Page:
By Cars.com EditorsNovember 10, 2017
About the video
Headed to the auto show to look for your next car? Use these tips to make the most of your day at the show.
(rock music) While test drives are an important way to narrow down that list of potential new cars. They aren't necessarily the most efficient way because all those competing cars are seldom at the same dealership.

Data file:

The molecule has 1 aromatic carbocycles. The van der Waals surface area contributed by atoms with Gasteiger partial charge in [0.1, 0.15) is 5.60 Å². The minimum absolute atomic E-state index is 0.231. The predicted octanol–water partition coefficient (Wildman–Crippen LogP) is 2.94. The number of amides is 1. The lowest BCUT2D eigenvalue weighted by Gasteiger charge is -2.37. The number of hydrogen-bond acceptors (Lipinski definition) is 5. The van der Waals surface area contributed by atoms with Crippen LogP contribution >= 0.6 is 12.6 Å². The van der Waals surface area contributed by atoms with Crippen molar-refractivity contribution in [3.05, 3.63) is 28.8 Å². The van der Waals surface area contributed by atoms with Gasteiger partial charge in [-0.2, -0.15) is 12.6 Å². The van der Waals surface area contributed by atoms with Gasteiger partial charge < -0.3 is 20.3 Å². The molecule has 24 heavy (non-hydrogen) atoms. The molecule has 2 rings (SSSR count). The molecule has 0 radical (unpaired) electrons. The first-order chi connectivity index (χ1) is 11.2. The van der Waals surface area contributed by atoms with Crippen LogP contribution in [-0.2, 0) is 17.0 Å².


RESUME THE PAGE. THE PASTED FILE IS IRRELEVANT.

That's where auto shows come in as an invaluable resource for shoppers, because they really allow you to compare an entire class of cars under one roof without any pressure of having to sign papers. Let's check it out. Now, a couple of tips before you go, first of all, be prepared. Auto shows can be a little overwhelming, so make a list, so you know which cars are in the same price range. That way you won't be comparing apples to well candy apples. Second, go early or go late. Smaller crowds make for easier access, and easier access makes for better comparisons. Head room and leg room measurements don't necessarily reflect how space works in real life. And the only way to do that, is to actually sit in the chairs. Now, most cars at auto shows will have just enough battery power to maybe operate the seats and some basic controls. So get in, get comfortable and adjust those seats and steering column like you were about to drive away. Check the tilt and telescoping range of the steering column to make sure you can find a safe and comfortable distance from that airbag. Make sure the controls for the stereo, heating and air conditioning systems can be easily reached. Finally, what if you're tall, but your significant other is short? Make sure everybody in the family who is going to drive the car can fit comfortably. Look for memory seating positions. Those can save a relationship. Now after you've adjusted the front seat to your liking, jump into the backseat fast, before someone else jumps up front and fusses with those settings, because the amount of leg room your rear passengers get depends on where you're gonna sit. Now, when you're doing this, judge how easy it is to get in and out of the car. And if there's a third row, how easy it is to get back there. See how wide the rear doors open for you to load cargo or put kids into child seats. In SUVs or minivans, see if the back seat slides or reclines for additional leg room and comfort. In any car with a third row, a sliding second row is an important feature 'cause it helps second and third row occupants forge a compromise where both sides have enough room. And make sure to look for that intrusive floor hump in back. Cars without a hump give passengers more leg room and easier access. A cargo area that starts to high off the ground can make it really difficult to load heavy objects, or even dogs in any car, truck, or SUV. So open up the hatchback, see how high this is. Is it knee-high? Is it thigh high? Is it even all the way up to hip height? Some cars have a nice low load floor, but have a big lip that you have to lift things over. That can also be a pain. For an SUV or minivan, make sure the tailgate is low enough that you can reach it, but not so low that you're gonna clock your head on it. Many of them are now powered as well. On a sedan, check out the opening width of the trunk. Big volume numbers are useless if the trunk is too small or narrow to really lift something substantial and put it inside. Look at the hinges here, see if they're actually gonna intrude on cargo space when you shut the trunk. And finally check out if the backseats fold, and how easy they are to do that, and bring back up. Chances are, if you have kids, they're coming with you to the auto show. If you don't need child safety seats, you can see how easily they can jump into the back seats and buckle themselves up, and how comfortably those seatbelts fit across their bodies. Now if your kids do need car seats, assuming you didn't lug them all the way with you to the auto show, look for latch anchors, which are easiest to use if they're clearly visible. Now if you brought a big bulky stroller, fold it up and throw it into the trunk or cargo area to see how easy it is to get in there, and how well it fits once it's in. Third row access can be difficult for some kids because automakers have various ways of doing stuff, from tumbling seats to sliding walk-in access. Make sure your kids check that out. On the flip side, if you have teenagers who are already old enough to drive, make sure they go through all the steps of evaluation the same way you do. So now you've seen enough at the auto show to really identify your top three to five cars you're considering. What's next? Well, you can still network while you're at the show, and before you test drive any of your finalists. First, have a list of details and questions that you still need answering. That way, when you go to the dealer, you'll know exactly what you need to find out. When you find a car you like, see if there's a regional representative from the brand with whom you can make initial contact, that'll smooth the way later on and make you a known entity to your local dealer. Finally, make sure you don't make any actual deals at the auto show itself. You always want to test drive a car, see how it accelerates, brakes, rides and handles before you make any decision. Auto shows can be a hugely helpful part of the process though, so make sure you take advantage of them. (rock music)